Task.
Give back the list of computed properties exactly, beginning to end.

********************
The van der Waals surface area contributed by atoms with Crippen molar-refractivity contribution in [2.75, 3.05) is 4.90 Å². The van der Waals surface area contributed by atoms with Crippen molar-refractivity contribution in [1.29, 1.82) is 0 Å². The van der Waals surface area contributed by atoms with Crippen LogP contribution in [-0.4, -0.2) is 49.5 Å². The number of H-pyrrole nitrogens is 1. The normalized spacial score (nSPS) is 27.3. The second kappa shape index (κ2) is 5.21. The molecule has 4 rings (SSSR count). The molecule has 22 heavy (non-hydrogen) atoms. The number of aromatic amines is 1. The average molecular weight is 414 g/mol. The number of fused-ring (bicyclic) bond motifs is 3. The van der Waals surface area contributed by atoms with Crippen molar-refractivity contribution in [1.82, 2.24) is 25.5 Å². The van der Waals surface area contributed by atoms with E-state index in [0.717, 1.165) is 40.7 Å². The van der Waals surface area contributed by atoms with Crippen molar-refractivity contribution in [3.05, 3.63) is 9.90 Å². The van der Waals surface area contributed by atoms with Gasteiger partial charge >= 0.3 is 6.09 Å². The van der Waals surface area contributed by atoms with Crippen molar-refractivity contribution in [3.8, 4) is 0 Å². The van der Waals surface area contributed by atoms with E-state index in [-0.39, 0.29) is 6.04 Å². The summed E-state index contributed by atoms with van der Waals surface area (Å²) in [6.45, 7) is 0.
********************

The van der Waals surface area contributed by atoms with Crippen molar-refractivity contribution in [2.75, 3.05) is 4.90 Å². The van der Waals surface area contributed by atoms with Crippen molar-refractivity contribution in [1.29, 1.82) is 0 Å². The van der Waals surface area contributed by atoms with Crippen LogP contribution in [-0.4, -0.2) is 49.5 Å². The number of H-pyrrole nitrogens is 1. The normalized spacial score (nSPS) is 27.3. The second kappa shape index (κ2) is 5.21. The molecule has 4 rings (SSSR count). The molecule has 22 heavy (non-hydrogen) atoms. The number of aromatic amines is 1. The average molecular weight is 414 g/mol. The number of fused-ring (bicyclic) bond motifs is 3. The van der Waals surface area contributed by atoms with Crippen molar-refractivity contribution in [1.82, 2.24) is 25.5 Å². The van der Waals surface area contributed by atoms with E-state index in [0.717, 1.165) is 40.7 Å². The van der Waals surface area contributed by atoms with Crippen molar-refractivity contribution in [3.05, 3.63) is 9.90 Å². The van der Waals surface area contributed by atoms with Gasteiger partial charge >= 0.3 is 6.09 Å². The van der Waals surface area contributed by atoms with Crippen molar-refractivity contribution in [3.8, 4) is 0 Å². The van der Waals surface area contributed by atoms with E-state index in [-0.39, 0.29) is 6.04 Å². The summed E-state index contributed by atoms with van der Waals surface area (Å²) in [6.45, 7) is 0.